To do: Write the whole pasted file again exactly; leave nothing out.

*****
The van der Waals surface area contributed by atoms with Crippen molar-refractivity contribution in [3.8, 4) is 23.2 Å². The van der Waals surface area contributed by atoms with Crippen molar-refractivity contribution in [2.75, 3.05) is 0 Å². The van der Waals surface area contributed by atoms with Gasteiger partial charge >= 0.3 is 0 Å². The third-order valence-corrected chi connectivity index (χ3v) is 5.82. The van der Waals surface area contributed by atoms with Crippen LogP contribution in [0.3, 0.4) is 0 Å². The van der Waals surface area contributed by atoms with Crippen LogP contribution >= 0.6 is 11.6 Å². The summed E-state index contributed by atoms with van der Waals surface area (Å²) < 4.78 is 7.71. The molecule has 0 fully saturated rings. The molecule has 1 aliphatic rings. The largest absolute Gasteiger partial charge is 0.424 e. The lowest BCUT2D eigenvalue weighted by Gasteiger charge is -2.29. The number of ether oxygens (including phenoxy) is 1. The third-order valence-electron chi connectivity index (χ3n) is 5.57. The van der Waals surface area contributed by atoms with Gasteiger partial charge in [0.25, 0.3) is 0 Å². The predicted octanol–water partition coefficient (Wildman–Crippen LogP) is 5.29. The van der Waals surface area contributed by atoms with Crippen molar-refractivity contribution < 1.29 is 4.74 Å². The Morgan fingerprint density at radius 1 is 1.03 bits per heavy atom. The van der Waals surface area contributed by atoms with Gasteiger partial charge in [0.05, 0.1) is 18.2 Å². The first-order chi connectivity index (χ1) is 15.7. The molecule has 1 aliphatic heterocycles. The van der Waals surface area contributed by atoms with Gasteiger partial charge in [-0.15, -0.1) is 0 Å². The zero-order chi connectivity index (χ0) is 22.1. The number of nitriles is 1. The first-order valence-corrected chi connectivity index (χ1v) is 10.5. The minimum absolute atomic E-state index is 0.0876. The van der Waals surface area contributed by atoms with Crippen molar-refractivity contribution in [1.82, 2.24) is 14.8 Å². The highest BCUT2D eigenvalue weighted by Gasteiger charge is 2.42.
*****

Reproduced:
The van der Waals surface area contributed by atoms with Crippen molar-refractivity contribution in [3.8, 4) is 23.2 Å². The van der Waals surface area contributed by atoms with Crippen molar-refractivity contribution in [2.75, 3.05) is 0 Å². The van der Waals surface area contributed by atoms with Gasteiger partial charge >= 0.3 is 0 Å². The third-order valence-corrected chi connectivity index (χ3v) is 5.82. The van der Waals surface area contributed by atoms with Crippen LogP contribution in [0.3, 0.4) is 0 Å². The van der Waals surface area contributed by atoms with Crippen LogP contribution >= 0.6 is 11.6 Å². The summed E-state index contributed by atoms with van der Waals surface area (Å²) < 4.78 is 7.71. The molecule has 0 fully saturated rings. The molecule has 1 aliphatic rings. The largest absolute Gasteiger partial charge is 0.424 e. The lowest BCUT2D eigenvalue weighted by Gasteiger charge is -2.29. The number of ether oxygens (including phenoxy) is 1. The third-order valence-electron chi connectivity index (χ3n) is 5.57. The van der Waals surface area contributed by atoms with Gasteiger partial charge in [0.25, 0.3) is 0 Å². The predicted octanol–water partition coefficient (Wildman–Crippen LogP) is 5.29. The van der Waals surface area contributed by atoms with Crippen molar-refractivity contribution < 1.29 is 4.74 Å². The Morgan fingerprint density at radius 1 is 1.03 bits per heavy atom. The van der Waals surface area contributed by atoms with Gasteiger partial charge in [0.05, 0.1) is 18.2 Å². The first-order chi connectivity index (χ1) is 15.7. The molecule has 1 aliphatic heterocycles. The van der Waals surface area contributed by atoms with Gasteiger partial charge in [-0.15, -0.1) is 0 Å². The zero-order chi connectivity index (χ0) is 22.1. The number of nitriles is 1. The first-order valence-corrected chi connectivity index (χ1v) is 10.5. The minimum absolute atomic E-state index is 0.0876. The van der Waals surface area contributed by atoms with Crippen molar-refractivity contribution in [1.82, 2.24) is 14.8 Å². The highest BCUT2D eigenvalue weighted by Gasteiger charge is 2.42.